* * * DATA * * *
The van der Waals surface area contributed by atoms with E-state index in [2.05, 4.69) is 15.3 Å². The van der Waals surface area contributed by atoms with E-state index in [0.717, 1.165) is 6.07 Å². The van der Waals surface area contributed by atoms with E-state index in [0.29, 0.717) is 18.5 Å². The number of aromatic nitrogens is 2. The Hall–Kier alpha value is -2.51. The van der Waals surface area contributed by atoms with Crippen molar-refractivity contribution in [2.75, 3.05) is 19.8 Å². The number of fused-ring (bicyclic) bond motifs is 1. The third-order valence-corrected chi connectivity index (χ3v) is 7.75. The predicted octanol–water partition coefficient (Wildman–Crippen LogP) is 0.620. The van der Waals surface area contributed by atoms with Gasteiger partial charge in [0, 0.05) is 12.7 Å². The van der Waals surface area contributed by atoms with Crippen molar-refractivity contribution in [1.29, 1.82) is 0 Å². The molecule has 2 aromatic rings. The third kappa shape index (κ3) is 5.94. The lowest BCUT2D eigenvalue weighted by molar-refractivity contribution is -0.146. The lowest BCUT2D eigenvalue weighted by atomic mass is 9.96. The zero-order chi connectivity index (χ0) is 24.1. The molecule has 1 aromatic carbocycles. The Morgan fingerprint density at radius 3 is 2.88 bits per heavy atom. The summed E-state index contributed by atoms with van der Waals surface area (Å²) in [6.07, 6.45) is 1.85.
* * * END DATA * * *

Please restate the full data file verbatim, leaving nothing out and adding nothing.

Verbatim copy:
The van der Waals surface area contributed by atoms with E-state index in [2.05, 4.69) is 15.3 Å². The van der Waals surface area contributed by atoms with E-state index in [0.717, 1.165) is 6.07 Å². The van der Waals surface area contributed by atoms with E-state index in [0.29, 0.717) is 18.5 Å². The number of aromatic nitrogens is 2. The Hall–Kier alpha value is -2.51. The van der Waals surface area contributed by atoms with Crippen molar-refractivity contribution in [2.75, 3.05) is 19.8 Å². The number of fused-ring (bicyclic) bond motifs is 1. The third-order valence-corrected chi connectivity index (χ3v) is 7.75. The predicted octanol–water partition coefficient (Wildman–Crippen LogP) is 0.620. The van der Waals surface area contributed by atoms with Gasteiger partial charge in [0, 0.05) is 12.7 Å². The van der Waals surface area contributed by atoms with Crippen molar-refractivity contribution in [1.29, 1.82) is 0 Å². The molecule has 2 aromatic rings. The third kappa shape index (κ3) is 5.94. The lowest BCUT2D eigenvalue weighted by molar-refractivity contribution is -0.146. The lowest BCUT2D eigenvalue weighted by atomic mass is 9.96. The zero-order chi connectivity index (χ0) is 24.1. The molecule has 1 aromatic carbocycles. The Morgan fingerprint density at radius 3 is 2.88 bits per heavy atom. The summed E-state index contributed by atoms with van der Waals surface area (Å²) in [6.07, 6.45) is 1.85.